'Star Trek: Discovery': Shazad Latif on the Mystery of Ash Tyler, How CBS All Access Has Modernized 'Trek' and Dropping F-Bombs

Star Trek: Discovery, befitting the fictional Starfleet's ethos, is boldly going where no incarnation of Star Trek—or indeed any other television program—has gone before. For one, the new Star Trek is beaming not onto television sets but online, through CBS's All Access streaming service. It is also making a decisive stand for diversity. Discovery's transatlantic, multiethnic cast is led by The Walking Dead's Sonequa Martin-Green as protagonist Michael Burnham—only the second woman to anchor a Star Trek series and the first black person to do so.

Then there's Shazad Latif, a London-born actor of mixed Pakistani-Scottish heritage, who plays the dashing-yet-mysterious new USS Discovery recruit Lieutenant Ash Tyler, Burnham's apparent paramor and the show's romantic lead. Nearly 60 years after Star Trek: The Original Series dared air one of television's first interracial kisses in 1968, the franchise is again making great strides for gender and racial equality.

"It's always a show of firsts—way ahead of its time," Latif tells Newsweek. "As a mixed-race person, I see the world how that show portrays it. It's very normal. They're trying to normalize it. And what they do is they don't mention it, which is how it should be. They don't highlight race—it just is."

Star Trek: Discovery is also pushing forward into the 21st century in other ways. While past incarnations of Star Trek were bound by strict network broadcasting rules, Discovery's streaming home allows it looser shackles. That means that unlike William Shatner's Captain Kirk in the Sixties, Burnham, Tyler and the rest of our modern Starfleet can casually curse. In fact, the show sparked debate in October when it aired the first "fuck" in Star Trek history.

Shazad Latif talks 'Star Trek: Discovery'
Shazad Latif talks 'Star Trek: Discovery' and how television has opened doors for non-white actors. Sho Murakoshi/Newsweek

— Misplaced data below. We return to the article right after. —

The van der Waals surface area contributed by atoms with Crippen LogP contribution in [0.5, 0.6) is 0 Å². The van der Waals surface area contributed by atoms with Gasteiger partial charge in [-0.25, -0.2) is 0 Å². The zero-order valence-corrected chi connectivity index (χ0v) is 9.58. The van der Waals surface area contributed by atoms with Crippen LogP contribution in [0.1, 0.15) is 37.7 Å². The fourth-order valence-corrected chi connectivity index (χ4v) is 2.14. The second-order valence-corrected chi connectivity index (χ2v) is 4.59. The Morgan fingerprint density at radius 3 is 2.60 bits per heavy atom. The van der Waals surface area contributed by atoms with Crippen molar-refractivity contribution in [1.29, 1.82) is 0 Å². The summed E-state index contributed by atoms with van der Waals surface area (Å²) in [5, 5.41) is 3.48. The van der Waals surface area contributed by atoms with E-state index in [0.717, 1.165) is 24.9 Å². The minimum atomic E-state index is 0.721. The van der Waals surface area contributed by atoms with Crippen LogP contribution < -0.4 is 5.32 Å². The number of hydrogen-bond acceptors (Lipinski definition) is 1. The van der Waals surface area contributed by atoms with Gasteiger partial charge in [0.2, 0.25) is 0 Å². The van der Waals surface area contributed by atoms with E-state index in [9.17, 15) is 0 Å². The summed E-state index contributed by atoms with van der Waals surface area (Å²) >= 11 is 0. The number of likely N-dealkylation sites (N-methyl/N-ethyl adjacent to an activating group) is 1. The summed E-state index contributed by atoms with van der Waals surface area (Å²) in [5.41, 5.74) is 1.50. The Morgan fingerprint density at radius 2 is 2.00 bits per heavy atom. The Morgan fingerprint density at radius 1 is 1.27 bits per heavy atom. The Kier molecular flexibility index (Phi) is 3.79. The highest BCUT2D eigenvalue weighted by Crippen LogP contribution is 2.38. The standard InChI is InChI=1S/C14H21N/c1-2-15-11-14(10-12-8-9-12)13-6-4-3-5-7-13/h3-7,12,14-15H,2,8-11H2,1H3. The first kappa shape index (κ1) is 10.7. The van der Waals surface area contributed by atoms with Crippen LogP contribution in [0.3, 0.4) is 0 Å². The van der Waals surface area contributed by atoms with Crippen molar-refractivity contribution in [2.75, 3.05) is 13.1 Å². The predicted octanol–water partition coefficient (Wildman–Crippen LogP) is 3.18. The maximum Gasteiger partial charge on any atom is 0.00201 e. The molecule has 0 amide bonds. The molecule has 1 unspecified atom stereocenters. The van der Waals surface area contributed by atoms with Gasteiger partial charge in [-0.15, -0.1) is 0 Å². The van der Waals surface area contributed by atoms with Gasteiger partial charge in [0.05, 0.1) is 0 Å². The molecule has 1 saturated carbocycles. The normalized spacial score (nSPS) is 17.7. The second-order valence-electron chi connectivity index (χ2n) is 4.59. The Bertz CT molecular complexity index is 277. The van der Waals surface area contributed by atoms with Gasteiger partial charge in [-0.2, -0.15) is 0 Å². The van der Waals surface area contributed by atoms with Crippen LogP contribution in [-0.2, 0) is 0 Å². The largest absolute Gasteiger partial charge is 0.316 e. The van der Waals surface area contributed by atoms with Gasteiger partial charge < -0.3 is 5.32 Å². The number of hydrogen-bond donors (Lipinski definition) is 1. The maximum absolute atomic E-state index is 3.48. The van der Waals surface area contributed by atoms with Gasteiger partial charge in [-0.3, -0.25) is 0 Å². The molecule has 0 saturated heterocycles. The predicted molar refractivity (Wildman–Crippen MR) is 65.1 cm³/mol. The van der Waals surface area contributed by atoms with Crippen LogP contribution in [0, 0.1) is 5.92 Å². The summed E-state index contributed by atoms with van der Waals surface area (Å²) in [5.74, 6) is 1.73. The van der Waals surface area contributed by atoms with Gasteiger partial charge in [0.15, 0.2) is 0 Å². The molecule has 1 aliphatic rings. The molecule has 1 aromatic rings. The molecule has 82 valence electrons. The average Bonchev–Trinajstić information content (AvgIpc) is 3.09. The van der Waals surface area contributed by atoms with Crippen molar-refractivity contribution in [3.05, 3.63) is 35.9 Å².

"There's always diehard fans who want to keep tradition and that's fair enough, but I think you have to adapt with the times," says Latif. "People swear nowadays."

Latif's Tyler was introduced in the fifth episode of Discovery, "Choose Your Pain," and so far his presence aboard the USS Discovery has raised more questions than solutions to the ongoing war with the Klingons. Tyler was rescued from Klingon captivity by the Discovery crew and was appointed chief of security by Captain Lorca, played by Jason Isaacs. But already theories have flooded the internet about Tyler's shadowy history, the most far-fetched of which claim he is, in fact, Klingon villain Voq in disguise.

There might be some logic in that thinking. Latif lucked into the role of Tyler. He initially auditioned for, and won, the role of Kol, a Klingon leader. But when he arrived on the Discovery set in Toronto, Canada, the series' producers asked him to read a different part—Tyler. "They were like, 'You might be right for this, do you want to audition for it?' I did a couple of rounds and they were like, 'This is working. Would you rather do that?' It was a bigger part, it was a better part and I'd have less time in prosthetics, so I was like, great."